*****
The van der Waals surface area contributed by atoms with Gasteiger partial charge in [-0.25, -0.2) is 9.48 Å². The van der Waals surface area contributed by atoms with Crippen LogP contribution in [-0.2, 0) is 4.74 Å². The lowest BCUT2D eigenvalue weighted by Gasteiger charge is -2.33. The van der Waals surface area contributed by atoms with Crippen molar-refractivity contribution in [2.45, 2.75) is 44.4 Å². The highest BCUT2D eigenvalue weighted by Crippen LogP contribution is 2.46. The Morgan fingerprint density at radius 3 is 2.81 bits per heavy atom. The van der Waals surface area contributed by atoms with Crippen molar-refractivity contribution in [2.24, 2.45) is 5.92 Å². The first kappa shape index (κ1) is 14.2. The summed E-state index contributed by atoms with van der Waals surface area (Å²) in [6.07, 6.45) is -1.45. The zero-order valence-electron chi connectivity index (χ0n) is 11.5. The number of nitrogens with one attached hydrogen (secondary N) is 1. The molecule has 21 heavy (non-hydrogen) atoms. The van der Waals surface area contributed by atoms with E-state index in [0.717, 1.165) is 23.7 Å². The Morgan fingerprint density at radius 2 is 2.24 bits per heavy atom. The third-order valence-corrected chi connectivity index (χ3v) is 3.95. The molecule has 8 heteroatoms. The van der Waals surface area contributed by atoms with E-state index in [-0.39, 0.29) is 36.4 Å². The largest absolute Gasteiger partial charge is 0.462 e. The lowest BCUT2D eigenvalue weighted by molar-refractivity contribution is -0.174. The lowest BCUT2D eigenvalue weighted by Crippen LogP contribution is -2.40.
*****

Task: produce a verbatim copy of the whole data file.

The van der Waals surface area contributed by atoms with Gasteiger partial charge in [-0.25, -0.2) is 9.48 Å². The van der Waals surface area contributed by atoms with Crippen LogP contribution in [-0.2, 0) is 4.74 Å². The lowest BCUT2D eigenvalue weighted by Gasteiger charge is -2.33. The van der Waals surface area contributed by atoms with Crippen molar-refractivity contribution in [2.45, 2.75) is 44.4 Å². The highest BCUT2D eigenvalue weighted by Crippen LogP contribution is 2.46. The Morgan fingerprint density at radius 3 is 2.81 bits per heavy atom. The van der Waals surface area contributed by atoms with Crippen molar-refractivity contribution in [2.24, 2.45) is 5.92 Å². The first kappa shape index (κ1) is 14.2. The summed E-state index contributed by atoms with van der Waals surface area (Å²) in [6.07, 6.45) is -1.45. The zero-order valence-electron chi connectivity index (χ0n) is 11.5. The number of nitrogens with one attached hydrogen (secondary N) is 1. The molecule has 21 heavy (non-hydrogen) atoms. The van der Waals surface area contributed by atoms with E-state index in [0.717, 1.165) is 23.7 Å². The Morgan fingerprint density at radius 2 is 2.24 bits per heavy atom. The third-order valence-corrected chi connectivity index (χ3v) is 3.95. The molecule has 8 heteroatoms. The van der Waals surface area contributed by atoms with E-state index in [-0.39, 0.29) is 36.4 Å². The largest absolute Gasteiger partial charge is 0.462 e. The lowest BCUT2D eigenvalue weighted by molar-refractivity contribution is -0.174. The lowest BCUT2D eigenvalue weighted by Crippen LogP contribution is -2.40.